It seems that in too many cases, pursuing a career (or the higher education that will result in one) and having a baby are just not compatible….especially for the woman, who must carry this baby and keep herself healthy and stress-free as possible in order to have a successful pregnancy.
    If she was going after school and career, she shouldn’t have gotten pregnant. If the pregnancy was an “oops” but she decided to keep the child, I would say she already made her decision.
    Children are a life-long project…and a very intense one for the first several years. She made her choice.

  9. 9. allgood

    I don’t think the dream needs to be dead. My own mother pursued a PhD in Europe in her late 40s, when I was grown and in university myself. She’s now embarking on a second career as a professor. This delayed my mom’s retirement plans somewhat, but not as much as one would think – the university where she works has an excellant DB pension plan.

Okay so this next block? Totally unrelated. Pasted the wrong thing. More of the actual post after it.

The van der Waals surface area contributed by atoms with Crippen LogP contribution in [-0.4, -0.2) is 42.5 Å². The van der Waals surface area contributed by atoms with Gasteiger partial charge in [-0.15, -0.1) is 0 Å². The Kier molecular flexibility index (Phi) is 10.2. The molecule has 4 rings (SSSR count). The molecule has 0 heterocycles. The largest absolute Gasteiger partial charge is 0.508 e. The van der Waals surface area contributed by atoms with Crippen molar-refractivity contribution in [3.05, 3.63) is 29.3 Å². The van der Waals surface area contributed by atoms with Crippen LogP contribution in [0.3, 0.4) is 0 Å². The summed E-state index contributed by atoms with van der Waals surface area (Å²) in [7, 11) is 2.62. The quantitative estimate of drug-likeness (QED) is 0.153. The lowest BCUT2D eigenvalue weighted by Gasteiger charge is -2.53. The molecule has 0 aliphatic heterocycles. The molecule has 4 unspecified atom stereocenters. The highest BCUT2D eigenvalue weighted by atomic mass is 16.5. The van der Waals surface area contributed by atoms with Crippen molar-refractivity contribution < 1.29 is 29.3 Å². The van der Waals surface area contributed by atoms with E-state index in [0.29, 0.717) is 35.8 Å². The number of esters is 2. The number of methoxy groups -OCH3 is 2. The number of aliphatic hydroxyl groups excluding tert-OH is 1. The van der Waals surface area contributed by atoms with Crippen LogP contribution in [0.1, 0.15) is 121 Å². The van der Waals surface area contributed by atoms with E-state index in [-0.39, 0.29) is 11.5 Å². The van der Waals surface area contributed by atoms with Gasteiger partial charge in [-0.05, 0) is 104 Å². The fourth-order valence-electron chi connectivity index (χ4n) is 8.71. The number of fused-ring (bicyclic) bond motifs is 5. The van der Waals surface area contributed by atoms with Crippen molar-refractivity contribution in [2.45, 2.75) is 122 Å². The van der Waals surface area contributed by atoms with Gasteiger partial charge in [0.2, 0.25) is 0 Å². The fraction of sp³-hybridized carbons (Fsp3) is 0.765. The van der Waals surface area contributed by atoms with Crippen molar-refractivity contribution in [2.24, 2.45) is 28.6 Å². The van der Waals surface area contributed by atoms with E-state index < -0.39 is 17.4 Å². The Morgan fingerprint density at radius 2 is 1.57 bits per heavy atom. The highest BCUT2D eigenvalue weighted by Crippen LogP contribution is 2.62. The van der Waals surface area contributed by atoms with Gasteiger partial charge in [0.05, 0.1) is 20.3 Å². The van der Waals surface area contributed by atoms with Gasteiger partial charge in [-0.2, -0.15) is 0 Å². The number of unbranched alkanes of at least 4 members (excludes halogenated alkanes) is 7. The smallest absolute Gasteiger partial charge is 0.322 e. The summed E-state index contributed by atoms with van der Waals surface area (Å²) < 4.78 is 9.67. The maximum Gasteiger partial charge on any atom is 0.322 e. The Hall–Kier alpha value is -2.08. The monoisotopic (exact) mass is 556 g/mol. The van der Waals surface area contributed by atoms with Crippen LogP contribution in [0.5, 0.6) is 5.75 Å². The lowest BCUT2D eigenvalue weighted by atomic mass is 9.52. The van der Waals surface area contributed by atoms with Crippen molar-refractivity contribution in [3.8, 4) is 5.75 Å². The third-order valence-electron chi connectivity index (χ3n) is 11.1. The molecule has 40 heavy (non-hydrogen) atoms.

If your friend’s husband has a “portable” job, they should go for it. Scholorships and TA/research positions can offset a lot of the costs of post-grad work as well.

  10. 10. Greg

    I think it greatly depends on the field of study. My wife works in a cancer research facility and many of the people there are PhD students. Some of them come from other countries and a few have young families. Generally people working on PhD’s are driven by their ideas and goals. In the case of where my wife works the PhD students make about $17,000 per year and can also apply for grants for their work and for themselves.